Henry Pellerin interview - sales training expert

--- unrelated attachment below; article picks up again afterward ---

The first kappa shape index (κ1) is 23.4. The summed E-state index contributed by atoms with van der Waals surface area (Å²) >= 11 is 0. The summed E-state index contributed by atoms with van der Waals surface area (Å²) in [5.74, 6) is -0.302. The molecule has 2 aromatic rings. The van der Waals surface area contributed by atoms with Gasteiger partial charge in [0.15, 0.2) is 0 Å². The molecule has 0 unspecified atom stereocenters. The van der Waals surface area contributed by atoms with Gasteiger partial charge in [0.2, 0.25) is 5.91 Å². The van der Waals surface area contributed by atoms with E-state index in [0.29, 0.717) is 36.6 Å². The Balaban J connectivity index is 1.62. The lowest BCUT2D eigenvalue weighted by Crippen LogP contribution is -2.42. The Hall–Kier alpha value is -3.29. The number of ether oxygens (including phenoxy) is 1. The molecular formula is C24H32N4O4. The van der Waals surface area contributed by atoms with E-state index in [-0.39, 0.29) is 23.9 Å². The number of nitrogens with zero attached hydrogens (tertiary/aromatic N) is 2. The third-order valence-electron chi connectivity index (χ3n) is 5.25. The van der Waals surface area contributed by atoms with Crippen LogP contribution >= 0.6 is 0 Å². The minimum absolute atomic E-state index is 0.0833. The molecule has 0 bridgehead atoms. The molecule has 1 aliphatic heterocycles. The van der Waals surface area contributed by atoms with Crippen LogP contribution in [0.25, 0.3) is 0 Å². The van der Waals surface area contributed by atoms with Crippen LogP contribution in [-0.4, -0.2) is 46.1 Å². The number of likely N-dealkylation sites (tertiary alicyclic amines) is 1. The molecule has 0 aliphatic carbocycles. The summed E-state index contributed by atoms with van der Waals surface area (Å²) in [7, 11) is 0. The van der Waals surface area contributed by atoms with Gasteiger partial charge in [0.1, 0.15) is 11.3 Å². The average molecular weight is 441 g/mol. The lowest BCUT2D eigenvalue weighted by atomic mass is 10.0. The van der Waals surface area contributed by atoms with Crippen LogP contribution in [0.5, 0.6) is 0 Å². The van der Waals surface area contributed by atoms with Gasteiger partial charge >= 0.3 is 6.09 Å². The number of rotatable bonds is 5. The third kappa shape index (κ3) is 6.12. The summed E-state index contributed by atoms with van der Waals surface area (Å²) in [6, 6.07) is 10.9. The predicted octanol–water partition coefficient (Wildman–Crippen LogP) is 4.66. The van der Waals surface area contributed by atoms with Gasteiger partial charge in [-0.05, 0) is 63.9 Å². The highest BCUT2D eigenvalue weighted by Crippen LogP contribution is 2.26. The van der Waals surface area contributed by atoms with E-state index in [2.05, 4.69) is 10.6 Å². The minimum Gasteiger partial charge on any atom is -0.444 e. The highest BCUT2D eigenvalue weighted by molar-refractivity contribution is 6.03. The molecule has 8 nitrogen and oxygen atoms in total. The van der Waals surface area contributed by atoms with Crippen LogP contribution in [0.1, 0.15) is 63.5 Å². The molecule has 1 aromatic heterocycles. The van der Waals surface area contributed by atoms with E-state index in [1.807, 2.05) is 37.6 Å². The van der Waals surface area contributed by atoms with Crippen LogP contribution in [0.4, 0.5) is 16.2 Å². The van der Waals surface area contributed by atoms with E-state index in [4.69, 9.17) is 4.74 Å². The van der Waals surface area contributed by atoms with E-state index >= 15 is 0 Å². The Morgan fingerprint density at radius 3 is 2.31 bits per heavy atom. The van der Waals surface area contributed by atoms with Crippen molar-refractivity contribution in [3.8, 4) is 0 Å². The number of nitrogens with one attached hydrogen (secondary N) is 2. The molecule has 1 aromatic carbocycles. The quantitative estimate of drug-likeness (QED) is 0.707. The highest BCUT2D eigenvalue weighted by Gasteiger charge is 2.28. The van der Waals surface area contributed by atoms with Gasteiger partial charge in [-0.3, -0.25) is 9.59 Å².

Henry Pellerin is the co-author of the Strategic Selling Process and President of VantaEDGE(TM), inc. a company that specializes in developing custom sales training programs for companies and is also in the process of releasing a new program that provides training on demand and just in time training. Henry also offers a free report entitled: The Red Flag Report, which details the top 12 mistakes that lose sales.I'm pleased to bring you Henry Pellerin...Josh: How do you define Business Networking and why do you feel it's important?Henry Pellerin: Business Networking is one of the first steps to building relationships.Unfortunately most people I see at business networking functions, and even online, are trying to skip over the first few steps of relationship building and go directly into trying to sell their product or service.So if we can agree that Business Networking is one of the first steps to building relationships, I would more specifically define it as meeting people to determine if there is a fit, common interest, or something that makes sense to go to the next step of the relationship building process.What is interesting is you pretty much approach prospects the same way. Meaning, we don't just go up to a random person and ask for an order... right?We first build some rapport, establish trust, then move onto uncovering needs, etc. before we even ask for an order. The other aspect I will mention about Business Networking is at the end it is not who you know, it is who knows you. Here is a great tip, when you leave a networking function ask yourself these two questions:1. Did I establish some quality (quantity is not the key) contacts?2. If they were asked who they met at the function, a. would they remember me? b. would they have reason to say something positive about me?If you can answer yes (honestly) to those questions, that should give you an indication you are on the right track.Josh: Can you share a few ideas that someone could put into practice that would help them to improve their business networking skills?Henry Pellerin: I think first and foremost is to have the right attitude before attending. Having the right attitude is NOT:1. Focusing on how many business cards you can collect.2. How many "elevator" pitches you can give - fyi - most Business Networking functions are not held in an elevator.3. You get the point.The right attitude is planning to focus on how many quality conversations you can have? And focusing on the people you meet and not the person wearing your shoes. If you have the right attitude you will attract people, which is a lot more fun (and easier) than trying to chase people away. If you follow these simple rules, people will ask you what you do and want to learn more about your business. I guess it all boils down to focusing in on helping others. There is an old Zig Ziglar Quote, "if you help enough other people in life, you will be rewarded in return". That might not be the exact quote, but it was something like that.This is so true, I just like to leave off the last part, about being rewarded or getting what you want in return - that whole reciprocity concept. The reason I like to leave that last part off is so many people have that as an expectation and get upset if they help someone out and that person does not do anything for them. Which is not the point of the concept, too many people are trying to keep score. So I really think it is best to focus on the front part, focusing on how many p[...]